Andrei Shleifer18
Adi Sunderam15
David Scharfstein12
18Andrei Shleifer
15Adi Sunderam
12David Scharfstein
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Exploiting the fact that insiders trade for a variety of reasons, we show that there is predictable, identifiable " routine " insider trading that is not informative for the future of firms. A portfolio strategy that focuses solely on the remaining " opportunistic " traders yields value-weighted abnormal returns of 82 basis points per month, while abnormal(More)
Using proxy data on all Fortune-500 firms during 1994–2000, we find that family ownership creates value only when the founder serves as CEO of the family firm or as Chairman with a hired CEO. Dual share classes, pyramids, and voting agreements reduce the founder's premium. When descendants serve as CEOs, firm value is destroyed. Our findings suggest that(More)
Using the historical random assignment of MBA students to sections at Harvard Business School, I show that executive peer networks are important determinants of managerial decision-making and firm policies. Within a class, executive compensation and acquisitions strategy are significantly more similar among graduates from the same section than among(More)
This paper investigates the effects of going public on innovation by comparing the innovative activity of firms that went public with firms that withdrew their IPO filing and remained private. NASDAQ fluctuations during the book-building phase are used as an instrument for IPO completion. Using patent-based metrics, I find that the quality of internal(More)
We show that corporate financial policies are highly interdependent; firms make financing decisions in large part by responding to the financing decisions of their peers, as opposed to changes in firm-specific characteristics. We identify these peer effects with a novel instrumental variables approach that uses the idiosyncratic equity shocks to peer firms(More)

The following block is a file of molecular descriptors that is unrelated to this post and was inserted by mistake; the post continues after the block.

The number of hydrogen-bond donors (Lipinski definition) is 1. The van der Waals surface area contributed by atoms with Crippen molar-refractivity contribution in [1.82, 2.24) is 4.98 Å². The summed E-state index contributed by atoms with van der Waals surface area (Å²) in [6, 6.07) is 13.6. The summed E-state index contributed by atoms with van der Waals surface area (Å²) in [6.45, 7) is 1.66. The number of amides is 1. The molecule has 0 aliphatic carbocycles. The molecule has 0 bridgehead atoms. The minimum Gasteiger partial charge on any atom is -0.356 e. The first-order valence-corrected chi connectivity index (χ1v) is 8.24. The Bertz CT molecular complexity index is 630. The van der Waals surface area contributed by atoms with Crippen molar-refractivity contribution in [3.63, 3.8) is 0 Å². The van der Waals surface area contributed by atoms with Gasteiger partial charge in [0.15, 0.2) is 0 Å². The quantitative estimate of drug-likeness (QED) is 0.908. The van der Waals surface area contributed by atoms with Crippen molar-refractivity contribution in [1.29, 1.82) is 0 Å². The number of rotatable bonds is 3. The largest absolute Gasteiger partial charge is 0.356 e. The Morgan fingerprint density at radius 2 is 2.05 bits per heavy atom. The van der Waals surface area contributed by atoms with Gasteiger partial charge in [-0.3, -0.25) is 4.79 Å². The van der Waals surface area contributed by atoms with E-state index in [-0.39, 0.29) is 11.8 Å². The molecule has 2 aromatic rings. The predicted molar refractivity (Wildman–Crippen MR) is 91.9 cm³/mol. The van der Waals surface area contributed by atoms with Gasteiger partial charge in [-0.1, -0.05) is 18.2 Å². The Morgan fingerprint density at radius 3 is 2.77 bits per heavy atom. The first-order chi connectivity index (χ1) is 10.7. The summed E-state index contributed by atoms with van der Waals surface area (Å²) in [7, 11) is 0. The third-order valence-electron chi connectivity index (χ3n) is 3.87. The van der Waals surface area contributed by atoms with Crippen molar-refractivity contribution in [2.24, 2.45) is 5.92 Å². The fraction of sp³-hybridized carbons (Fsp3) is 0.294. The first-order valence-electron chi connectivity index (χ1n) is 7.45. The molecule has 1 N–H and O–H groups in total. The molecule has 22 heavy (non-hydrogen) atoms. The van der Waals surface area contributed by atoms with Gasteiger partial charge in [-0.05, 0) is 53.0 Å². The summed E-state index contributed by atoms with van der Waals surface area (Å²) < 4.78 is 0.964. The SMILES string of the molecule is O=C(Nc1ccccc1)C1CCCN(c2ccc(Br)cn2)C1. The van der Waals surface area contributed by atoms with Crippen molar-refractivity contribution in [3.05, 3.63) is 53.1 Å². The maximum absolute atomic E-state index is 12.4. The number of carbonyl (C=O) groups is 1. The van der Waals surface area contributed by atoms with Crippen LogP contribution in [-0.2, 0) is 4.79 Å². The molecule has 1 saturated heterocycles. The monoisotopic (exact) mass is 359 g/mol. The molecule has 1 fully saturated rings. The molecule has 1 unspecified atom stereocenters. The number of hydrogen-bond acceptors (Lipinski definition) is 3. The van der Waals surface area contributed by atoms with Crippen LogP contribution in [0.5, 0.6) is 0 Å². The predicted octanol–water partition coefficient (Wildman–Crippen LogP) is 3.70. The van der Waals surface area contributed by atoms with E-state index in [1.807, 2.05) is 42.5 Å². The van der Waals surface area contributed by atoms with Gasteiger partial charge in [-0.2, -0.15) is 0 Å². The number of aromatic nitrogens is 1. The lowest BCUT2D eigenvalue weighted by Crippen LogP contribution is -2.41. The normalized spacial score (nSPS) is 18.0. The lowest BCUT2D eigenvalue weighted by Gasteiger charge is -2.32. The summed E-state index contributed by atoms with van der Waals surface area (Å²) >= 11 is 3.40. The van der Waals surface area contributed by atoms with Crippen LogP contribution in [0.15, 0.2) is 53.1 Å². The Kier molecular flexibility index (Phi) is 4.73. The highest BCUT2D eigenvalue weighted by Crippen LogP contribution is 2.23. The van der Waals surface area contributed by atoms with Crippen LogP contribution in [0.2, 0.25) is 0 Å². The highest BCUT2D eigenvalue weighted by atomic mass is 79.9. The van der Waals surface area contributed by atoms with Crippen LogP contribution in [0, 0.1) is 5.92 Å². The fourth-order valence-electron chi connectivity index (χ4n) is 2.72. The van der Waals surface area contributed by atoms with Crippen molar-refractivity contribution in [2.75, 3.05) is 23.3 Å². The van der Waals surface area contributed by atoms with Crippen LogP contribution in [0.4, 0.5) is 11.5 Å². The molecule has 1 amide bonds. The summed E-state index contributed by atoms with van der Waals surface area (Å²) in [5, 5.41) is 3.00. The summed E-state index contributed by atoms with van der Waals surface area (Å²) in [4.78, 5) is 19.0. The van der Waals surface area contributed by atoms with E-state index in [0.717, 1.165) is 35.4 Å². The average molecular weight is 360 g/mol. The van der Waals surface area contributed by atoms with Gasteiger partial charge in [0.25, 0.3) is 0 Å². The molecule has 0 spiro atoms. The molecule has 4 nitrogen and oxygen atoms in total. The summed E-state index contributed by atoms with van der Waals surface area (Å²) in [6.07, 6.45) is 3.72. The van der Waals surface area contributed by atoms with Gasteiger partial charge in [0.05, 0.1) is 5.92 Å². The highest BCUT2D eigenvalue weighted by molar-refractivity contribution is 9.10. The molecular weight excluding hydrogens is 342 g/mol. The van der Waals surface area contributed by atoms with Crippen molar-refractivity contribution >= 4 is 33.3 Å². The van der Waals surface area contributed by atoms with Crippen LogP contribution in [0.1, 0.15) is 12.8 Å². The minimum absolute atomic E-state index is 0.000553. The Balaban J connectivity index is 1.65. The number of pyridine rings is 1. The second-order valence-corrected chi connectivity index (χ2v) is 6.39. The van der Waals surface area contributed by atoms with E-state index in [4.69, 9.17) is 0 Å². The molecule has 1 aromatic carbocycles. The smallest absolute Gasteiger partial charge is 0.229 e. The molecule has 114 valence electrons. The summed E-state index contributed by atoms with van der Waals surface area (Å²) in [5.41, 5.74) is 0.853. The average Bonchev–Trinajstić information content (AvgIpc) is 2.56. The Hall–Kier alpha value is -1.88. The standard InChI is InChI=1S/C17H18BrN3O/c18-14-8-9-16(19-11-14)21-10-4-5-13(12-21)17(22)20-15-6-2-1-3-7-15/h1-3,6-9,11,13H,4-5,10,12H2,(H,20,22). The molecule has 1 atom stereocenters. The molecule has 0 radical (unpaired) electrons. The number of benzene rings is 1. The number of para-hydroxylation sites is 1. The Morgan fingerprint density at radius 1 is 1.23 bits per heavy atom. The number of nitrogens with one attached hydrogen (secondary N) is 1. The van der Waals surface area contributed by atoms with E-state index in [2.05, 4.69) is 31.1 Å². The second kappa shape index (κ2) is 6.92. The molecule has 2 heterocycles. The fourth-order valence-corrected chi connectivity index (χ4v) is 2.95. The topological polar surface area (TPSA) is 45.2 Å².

• Alex Chinco, Chris Mayer, Daniel Hubbard, Laura Vincent, James Witkin, Moshe Cohen +6 others
  • 2012
We investigate the role of out of town second house buyers (so-called " distant speculators ") in bubble formation during the recent housing boom. Distant speculators are likely to have an excessive reliance on capital gains for financial returns and be less informed about local market conditions much like noise traders in many financial models. Using(More)
  • R David Mclean, Luxembourg Asset, Management Conference, Turan Bali, Shane Corwin, Mark Bradshaw +22 others
  • 2012
We study the out-of-sample and post-publication return-predictability of 82 characteristics that are identified in published academic studies. The average out-of-sample decay due to statistical bias is about 10%, but not statistically different from zero. The average post-publication decay, which we attribute to both statistical bias and price pressure from(More)
We study optimal government debt maturity in a model where investors derive monetary services from holding riskless short-term securities. In a simple setting where the government is the only issuer of such riskless paper, it trades off the monetary premium associated with short-term debt against the refinancing risk implied by the need to roll over its(More)
We propose and test a catering theory of nominal stock prices. The theory predicts that when investors place higher valuations on low-price firms, managers respond by supplying shares at lower price levels, and vice-versa. We confirm these predictions in time-series and firm-level data using several measures of time-varying catering incentives. More(More)
We construct a new systemic risk measure that quantifies vulnerability to fire-sale spillovers using detailed regulatory balance sheet data for U.S. commercial banks and repo market data for broker-dealers. Even for moderate shocks in normal times, fire-sale externalities can be substantial. For commercial banks, a 1 percent exoge-nous shock to assets in(More)